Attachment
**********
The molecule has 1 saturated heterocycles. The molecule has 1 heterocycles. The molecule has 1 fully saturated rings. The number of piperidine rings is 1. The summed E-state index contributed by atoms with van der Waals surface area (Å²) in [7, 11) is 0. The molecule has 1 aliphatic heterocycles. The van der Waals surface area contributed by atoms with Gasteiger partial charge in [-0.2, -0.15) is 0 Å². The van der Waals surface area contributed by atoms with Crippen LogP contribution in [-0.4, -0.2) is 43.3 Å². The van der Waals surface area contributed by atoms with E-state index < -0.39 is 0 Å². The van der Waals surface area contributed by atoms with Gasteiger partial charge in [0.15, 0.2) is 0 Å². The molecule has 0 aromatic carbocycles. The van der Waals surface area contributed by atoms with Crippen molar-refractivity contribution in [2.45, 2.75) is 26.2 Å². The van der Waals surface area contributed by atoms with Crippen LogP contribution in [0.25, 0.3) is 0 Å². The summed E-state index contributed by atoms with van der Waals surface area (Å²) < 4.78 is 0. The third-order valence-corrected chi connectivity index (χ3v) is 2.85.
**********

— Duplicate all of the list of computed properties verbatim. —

The molecule has 1 saturated heterocycles. The molecule has 1 heterocycles. The molecule has 1 fully saturated rings. The number of piperidine rings is 1. The summed E-state index contributed by atoms with van der Waals surface area (Å²) in [7, 11) is 0. The molecule has 1 aliphatic heterocycles. The van der Waals surface area contributed by atoms with Gasteiger partial charge in [-0.2, -0.15) is 0 Å². The van der Waals surface area contributed by atoms with Crippen LogP contribution in [-0.4, -0.2) is 43.3 Å². The van der Waals surface area contributed by atoms with E-state index < -0.39 is 0 Å². The van der Waals surface area contributed by atoms with Gasteiger partial charge in [0.15, 0.2) is 0 Å². The molecule has 0 aromatic carbocycles. The van der Waals surface area contributed by atoms with Crippen molar-refractivity contribution in [2.45, 2.75) is 26.2 Å². The van der Waals surface area contributed by atoms with Crippen LogP contribution in [0.25, 0.3) is 0 Å². The summed E-state index contributed by atoms with van der Waals surface area (Å²) < 4.78 is 0. The third-order valence-corrected chi connectivity index (χ3v) is 2.85.